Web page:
Bugsy Malone has a bizarre concept that is made all the more strange by the musical numbers – sung by adults with mismatched voices and danced by kids with no previous experience – but it holds onto an otherworldly charm. It really is a parody of the gangster genre, or of film in general, by showing the nature of acting as merely playing pretend. The only difference is that the industry as well as its actors take themselves too seriously, but Bugsy Malone doesn’t hide the fact that it’s just a bit of fun. Sickly and cringe-worthy at times but high spirited and harmless.


the chicken gets off the bus and crosses the road

rosa parks on a double yellow and gets her car towed

mario’s peachy by the smell of his clothes

after sitting on a pin mary rose declared she was off to rome

all roads lead there but there’s no place like home

so if you get homesick and want to get home quick

follow the road made of yellow brick

mind the little monkeys with wings

you’re best off with the munchkins

in case you didn’t know though

they’re getting paid less than toto

so a tip would go far

god bless you sir

and the rain that falls in africa

Good Kill (2015)

Good Kill opens very similarly to American Sniper – with a women and child caught in a cross hair, but where Chris Kyle found himself on the backline with a sniper, Major Tom Egan (Ethan Hawke) couldn’t be further away: piloting a drone in Afghanistan from an air-conditioned cubicle near his home in Las Vegas.good-killFor those unfamiliar with the workings of drones this world seems like science-fiction, but as the Colonel informs a bunch of new recruits – ‘This is not the future but the here and fucking now’. And this is set 5 years ago. Small teams of uniformed airman climb into freight containers and sit in front of a screen with two joy-pads launching attacks on Taliban 7000 miles away like some sinister back-alley arcade.

Egan scans for targets, locks and fires – counting down the moment of impact. The small figures on the monitor are engulfed by clouds of smoke. There is no audio, instead they flatly announce the hit – ‘Splash’… this does not sound like an explosion. Looking on through a screen they are far removed from the experience, us watching the film doubly so. If the low-stakes wager of killing people without ‘skin in the game’ is displacing for Egan, then we can’t help but find this micro-sized, muted attack uninteresting after a while. This is the point. We are becoming desensitised and uncaring – we are becoming in essence perfect recruits. Then all that’s left for the team to do is to tally the dead and deliver the empty, oxymoronic slogan – ‘Good Kill’.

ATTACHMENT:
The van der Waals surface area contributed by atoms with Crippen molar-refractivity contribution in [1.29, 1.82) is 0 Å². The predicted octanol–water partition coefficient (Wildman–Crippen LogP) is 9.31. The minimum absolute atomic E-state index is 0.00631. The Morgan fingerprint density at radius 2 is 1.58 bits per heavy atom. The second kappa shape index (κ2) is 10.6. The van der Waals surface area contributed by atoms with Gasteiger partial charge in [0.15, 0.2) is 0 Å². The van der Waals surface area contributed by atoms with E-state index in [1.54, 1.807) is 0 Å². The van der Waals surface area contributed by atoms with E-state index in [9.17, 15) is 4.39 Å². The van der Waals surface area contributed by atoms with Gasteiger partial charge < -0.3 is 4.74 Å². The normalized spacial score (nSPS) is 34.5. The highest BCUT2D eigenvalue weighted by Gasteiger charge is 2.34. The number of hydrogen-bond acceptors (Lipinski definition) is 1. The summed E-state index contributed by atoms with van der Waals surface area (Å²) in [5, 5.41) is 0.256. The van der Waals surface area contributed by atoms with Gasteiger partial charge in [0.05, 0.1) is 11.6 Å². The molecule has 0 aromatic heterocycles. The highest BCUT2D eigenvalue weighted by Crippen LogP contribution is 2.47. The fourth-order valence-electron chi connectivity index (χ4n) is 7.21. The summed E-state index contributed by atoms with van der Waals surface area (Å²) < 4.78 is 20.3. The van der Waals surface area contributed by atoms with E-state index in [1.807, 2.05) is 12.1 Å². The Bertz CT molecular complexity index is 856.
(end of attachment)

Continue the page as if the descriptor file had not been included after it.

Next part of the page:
There is something of writer director Andrew Nichols previous work here, not just Lord of War but elements of The Truman Show are in the strange contained suburbs of the soldiers families, and the ominous all seeing eye-in-the-sky. One of the more subtle anti-drone arguments made to highlight the likeness of American citizens and enemy forces is in the crooked God’s eye view that captures Egan at home, the wider shots showing mostly desert, reminding us of an image that we have seen many times already… just before the Splash.

Struggling to reconcile the morality of killing people without risk, ex-fighter pilot Egan and new recruit Suarez (Zoe Kravitz) are faced more directly with the dilemmas imposed by this new kind of warfare when they are selected to take direct orders from the CIA. As is clear from the title, this film is concerned with whether drone warfare is right – or justifiable. Where American Sniper was unflinchingly certain of its hero and the enemies he executed, Good Kill couldn’t be more opposed, focusing instead on the doubts and the casualties of war.


It sounds like a Daniel Tosh joke manifest: ‘We owe it to our troops to let them sleep in their own beds, wake up in the morning, have a delicious breakfast, and drive to war’. The reality is stark.

The arguments made throughout are all legitimate but so heavy-handed that they take you out of the film. It is impressive that such a stance has been taken, set during the escalated drone attacks in 2010 but nonetheless timely, a needed breath of fresh air from the flag-waving fair that we have become accustomed to. This is what makes Good Kill all the more frustrating.

For some characters it makes sense to be entering a debate but for others it feels like an obvious, sometimes laughable, device – the on-the-nose lines from Egan’s wife during an argument with her husband come on stronger than the Colonel’s recruitment speech. There is a time and a place and unfortunately the constant debate and half clever wordplay stands in for most of the dialogue and interferes with any real character development.

Though the drone angle is new and the anti-war stance is admirable, the film slips back into cliché melodrama when showing how Egan is torn apart by alcoholism and paranoia – this despite being able to drive home to a family bbq after a long day at war. Maybe this is the point but it becomes tired and predictable. It is a shame that more time wasn’t devoted to creating a character worth caring about so it could been a little cleverer with its message. Regardless this is a bold film that needed to be made.


Today I lost my job. I wasn’t fired rather I wasn’t hired. This after a long stint of being strung along with the promise of maybe one day becoming a fully fledged employee.

I was, and remain, a humble temp. A hired hand and office chameleon. Brought into an established dynamic from anywhere between an hour and a year – this particular occasion was on the later side of the scale.